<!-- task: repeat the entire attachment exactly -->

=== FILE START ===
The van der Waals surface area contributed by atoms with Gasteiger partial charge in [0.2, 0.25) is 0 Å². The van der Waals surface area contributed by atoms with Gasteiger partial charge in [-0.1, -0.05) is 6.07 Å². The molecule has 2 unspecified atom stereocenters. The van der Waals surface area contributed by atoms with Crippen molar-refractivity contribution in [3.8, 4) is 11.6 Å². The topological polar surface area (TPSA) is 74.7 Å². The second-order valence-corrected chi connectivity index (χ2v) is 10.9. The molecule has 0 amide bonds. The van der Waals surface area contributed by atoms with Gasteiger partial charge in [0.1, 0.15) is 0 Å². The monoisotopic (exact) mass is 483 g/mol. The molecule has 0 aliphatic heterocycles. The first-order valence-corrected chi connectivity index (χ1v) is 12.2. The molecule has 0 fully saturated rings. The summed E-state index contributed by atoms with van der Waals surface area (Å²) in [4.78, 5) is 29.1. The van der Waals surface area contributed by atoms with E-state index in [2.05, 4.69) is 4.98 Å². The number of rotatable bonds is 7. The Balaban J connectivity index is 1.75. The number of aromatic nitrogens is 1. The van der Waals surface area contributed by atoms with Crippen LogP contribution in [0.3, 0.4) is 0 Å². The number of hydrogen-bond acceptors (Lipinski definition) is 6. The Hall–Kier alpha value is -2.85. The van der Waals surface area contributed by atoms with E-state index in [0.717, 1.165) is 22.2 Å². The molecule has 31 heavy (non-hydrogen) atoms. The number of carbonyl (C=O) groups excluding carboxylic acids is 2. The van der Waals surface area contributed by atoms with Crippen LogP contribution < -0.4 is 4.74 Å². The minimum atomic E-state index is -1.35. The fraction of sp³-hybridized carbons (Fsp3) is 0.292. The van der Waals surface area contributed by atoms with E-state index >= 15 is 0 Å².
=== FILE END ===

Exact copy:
The van der Waals surface area contributed by atoms with Gasteiger partial charge in [0.2, 0.25) is 0 Å². The van der Waals surface area contributed by atoms with Gasteiger partial charge in [-0.1, -0.05) is 6.07 Å². The molecule has 2 unspecified atom stereocenters. The van der Waals surface area contributed by atoms with Crippen molar-refractivity contribution in [3.8, 4) is 11.6 Å². The topological polar surface area (TPSA) is 74.7 Å². The second-order valence-corrected chi connectivity index (χ2v) is 10.9. The molecule has 0 amide bonds. The van der Waals surface area contributed by atoms with Gasteiger partial charge in [0.1, 0.15) is 0 Å². The monoisotopic (exact) mass is 483 g/mol. The molecule has 0 aliphatic heterocycles. The first-order valence-corrected chi connectivity index (χ1v) is 12.2. The molecule has 0 fully saturated rings. The summed E-state index contributed by atoms with van der Waals surface area (Å²) in [4.78, 5) is 29.1. The van der Waals surface area contributed by atoms with E-state index in [2.05, 4.69) is 4.98 Å². The number of rotatable bonds is 7. The Balaban J connectivity index is 1.75. The number of aromatic nitrogens is 1. The van der Waals surface area contributed by atoms with Crippen LogP contribution in [0.3, 0.4) is 0 Å². The number of hydrogen-bond acceptors (Lipinski definition) is 6. The Hall–Kier alpha value is -2.85. The van der Waals surface area contributed by atoms with E-state index in [0.717, 1.165) is 22.2 Å². The molecule has 31 heavy (non-hydrogen) atoms. The number of carbonyl (C=O) groups excluding carboxylic acids is 2. The van der Waals surface area contributed by atoms with Crippen LogP contribution < -0.4 is 4.74 Å². The minimum atomic E-state index is -1.35. The fraction of sp³-hybridized carbons (Fsp3) is 0.292. The van der Waals surface area contributed by atoms with E-state index >= 15 is 0 Å².